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Top 10 Emerging Technologies (4): Unbound Protein as a Drug

The World Economic Forum (WEF) has asked a group of international technology experts to identify this year's top 10 emerging technologies. After collecting nominations from other experts around the world, the group evaluated dozens of proposals according to a set of criteria. Do the technologies proposed have potential benefits for societies and economies? Can you change the established procedures? Will they be expected to make significant progress in the next few years? "The emerging technologies today will shape the world soon and far into the future tomorrow – impacting the economy and society as a whole," said Mariette DiChristina, editor-in-chief of Scientific American and chair of the Emerging Technologies Board of Directors. Looking for sources of innovation, IO will showcase the top 10 emerging WEF technologies in a 10-part series. Today: Unordered proteins as medicine

After the release of Part 10, you will find the entire series here.

Scientists have identified a particular class of proteins that cause diseases such as cancer or neurodegenerative diseases. These "inherently disordered proteins" (IDPs) looked different from proteins with more stable structures that were better known in cells. IDPs are designers that become visible in the interaction of individual components that are constantly changing in configuration. This loose structure allows IDPs to gather different molecules of critical moments, such as during a cell's response to stress. Less flexible proteins usually have a limited number of binding partners. Failure to work properly by these displaced persons can lead to illness.

It cannot be treated

Medical researchers have not been able to develop treatments to remove or regulate defective IDPs. Many have even called it "incurable," according to WEF researchers. Because most drugs currently used need stable structures to detect them, and IDPs do not remain stable enough. Known messy proteins that can promote cancer – including c-myc, p53 and K-RAS – have proven elusive. However, that picture is starting to change, according to WEF researchers.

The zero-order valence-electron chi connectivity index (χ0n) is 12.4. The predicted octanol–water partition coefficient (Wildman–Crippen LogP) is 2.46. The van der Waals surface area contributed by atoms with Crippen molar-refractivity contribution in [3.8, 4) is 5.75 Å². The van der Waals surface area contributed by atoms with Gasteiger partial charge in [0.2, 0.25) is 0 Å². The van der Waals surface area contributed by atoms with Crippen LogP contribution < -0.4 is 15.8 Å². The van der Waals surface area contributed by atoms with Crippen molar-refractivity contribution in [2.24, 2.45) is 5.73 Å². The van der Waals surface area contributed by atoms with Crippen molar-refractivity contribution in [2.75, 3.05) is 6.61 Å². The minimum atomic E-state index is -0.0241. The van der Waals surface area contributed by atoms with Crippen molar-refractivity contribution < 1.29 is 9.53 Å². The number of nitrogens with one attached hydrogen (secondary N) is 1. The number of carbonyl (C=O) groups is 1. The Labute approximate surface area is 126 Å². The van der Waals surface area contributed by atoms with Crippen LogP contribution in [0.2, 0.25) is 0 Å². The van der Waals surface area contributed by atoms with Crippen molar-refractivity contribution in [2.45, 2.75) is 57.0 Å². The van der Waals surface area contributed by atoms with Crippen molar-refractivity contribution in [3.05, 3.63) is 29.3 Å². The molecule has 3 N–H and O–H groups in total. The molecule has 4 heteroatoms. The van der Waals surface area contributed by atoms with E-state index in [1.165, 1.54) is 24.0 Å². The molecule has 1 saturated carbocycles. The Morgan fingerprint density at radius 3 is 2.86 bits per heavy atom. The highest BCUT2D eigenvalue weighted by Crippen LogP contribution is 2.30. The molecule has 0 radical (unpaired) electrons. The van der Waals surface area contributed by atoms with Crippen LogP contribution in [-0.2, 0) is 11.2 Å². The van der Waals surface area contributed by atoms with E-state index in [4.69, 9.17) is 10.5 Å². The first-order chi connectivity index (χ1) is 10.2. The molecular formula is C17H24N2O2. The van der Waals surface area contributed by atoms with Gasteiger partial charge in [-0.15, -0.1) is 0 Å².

Scientists use radical combinations of biophysics, computational power and a better understanding of how IDPs work to identify compounds that can inhibit these proteins. Some have proven to be promising drug candidates. In 2017, researchers in France and Spain demonstrated that it is possible to target and actually address the variable “blurred” interface of IDPs. They showed that a drug approved by the Food and Drug Administration called trifluoperazine (used to treat psychotic disorders and anxiety) inhibits NUPR1, a messy protein involved in some form of pancreatic cancer. Extensive screening tests to screen thousands of drug candidates for their therapeutic potential are beginning to yield results. Other molecules have been identified that act on internally displaced sites, e.g., beta-amyloid involved in diseases such as Alzheimer's disease.


This list will continue to grow, especially as the role of IRLs in key cellular components, the so-called membrane-free organelles, becomes increasingly clear. These organelles, often referred to as droplets or condensates, are vital cell molecules – such as proteins and RNA – occasionally approach each other, but separate each other. Proximity allows certain reactions to take place more easily; separation prevents different reactions. Scientists have developed powerful new tools for molecular manipulation, such as Corelets and CasDrop, that allow researchers to control how these droplets form. Using these and other tools, researchers have found that IDPs can help control the assembly, operation and disassembly of droplets.

This finding is important because IDPs interact with different partners during droplet formation, sometimes even for a few moments taking on new forms. It may be easier to find drugs that in other forms can affect IDPs. Researchers around the world are working to uncover this fall-related mechanics.

Treatment of incurable diseases

The industry also relies on the therapeutic potential of IDPs. Biotechnology company IDP Pharma is developing a type of protein inhibitor for the treatment of multiple myeloma and small cell lung cancer. Graffinity Pharmaceuticals, now part of NovAliX, has identified small molecules in the fight against unmodified tau protein, which is involved in Alzheimer's disease. Cantabio Pharmaceuticals is looking for small molecules to stabilize IDPs involved in neurodegeneration. And a new company, Dewpoint Therapeutics, is exploring the idea that droplets and their messy components can serve as targets for drugs by joining molecules for enhanced reactions. It is increasingly likely that these once "uncommon" proteins will cross pharmaceutical development over the next three to five years.

(Most of this article is from a report on the Top 10 New Technologies in 2019).